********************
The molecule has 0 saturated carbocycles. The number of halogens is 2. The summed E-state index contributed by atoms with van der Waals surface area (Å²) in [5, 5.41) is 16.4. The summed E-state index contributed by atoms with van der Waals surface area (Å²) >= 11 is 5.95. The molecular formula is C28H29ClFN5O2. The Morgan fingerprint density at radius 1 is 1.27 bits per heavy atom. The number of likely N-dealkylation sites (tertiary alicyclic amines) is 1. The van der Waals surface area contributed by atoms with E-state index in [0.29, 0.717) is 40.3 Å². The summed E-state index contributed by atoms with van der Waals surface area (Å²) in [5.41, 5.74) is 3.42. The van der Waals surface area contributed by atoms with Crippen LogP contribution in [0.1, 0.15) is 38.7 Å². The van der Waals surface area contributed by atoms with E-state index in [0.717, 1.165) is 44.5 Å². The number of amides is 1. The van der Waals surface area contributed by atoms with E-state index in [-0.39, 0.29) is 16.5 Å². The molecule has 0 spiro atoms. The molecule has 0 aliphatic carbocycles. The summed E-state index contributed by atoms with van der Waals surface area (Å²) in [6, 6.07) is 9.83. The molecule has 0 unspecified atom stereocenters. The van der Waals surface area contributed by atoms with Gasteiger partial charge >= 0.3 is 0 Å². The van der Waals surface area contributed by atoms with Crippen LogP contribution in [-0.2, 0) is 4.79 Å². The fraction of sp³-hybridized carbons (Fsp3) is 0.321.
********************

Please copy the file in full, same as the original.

The molecule has 0 saturated carbocycles. The number of halogens is 2. The summed E-state index contributed by atoms with van der Waals surface area (Å²) in [5, 5.41) is 16.4. The summed E-state index contributed by atoms with van der Waals surface area (Å²) >= 11 is 5.95. The molecular formula is C28H29ClFN5O2. The Morgan fingerprint density at radius 1 is 1.27 bits per heavy atom. The number of likely N-dealkylation sites (tertiary alicyclic amines) is 1. The van der Waals surface area contributed by atoms with E-state index in [0.29, 0.717) is 40.3 Å². The summed E-state index contributed by atoms with van der Waals surface area (Å²) in [5.41, 5.74) is 3.42. The van der Waals surface area contributed by atoms with Crippen LogP contribution in [0.1, 0.15) is 38.7 Å². The van der Waals surface area contributed by atoms with E-state index in [0.717, 1.165) is 44.5 Å². The number of amides is 1. The van der Waals surface area contributed by atoms with E-state index in [-0.39, 0.29) is 16.5 Å². The molecule has 0 spiro atoms. The molecule has 0 aliphatic carbocycles. The summed E-state index contributed by atoms with van der Waals surface area (Å²) in [6, 6.07) is 9.83. The molecule has 0 unspecified atom stereocenters. The van der Waals surface area contributed by atoms with Gasteiger partial charge >= 0.3 is 0 Å². The van der Waals surface area contributed by atoms with Crippen LogP contribution in [-0.2, 0) is 4.79 Å². The fraction of sp³-hybridized carbons (Fsp3) is 0.321.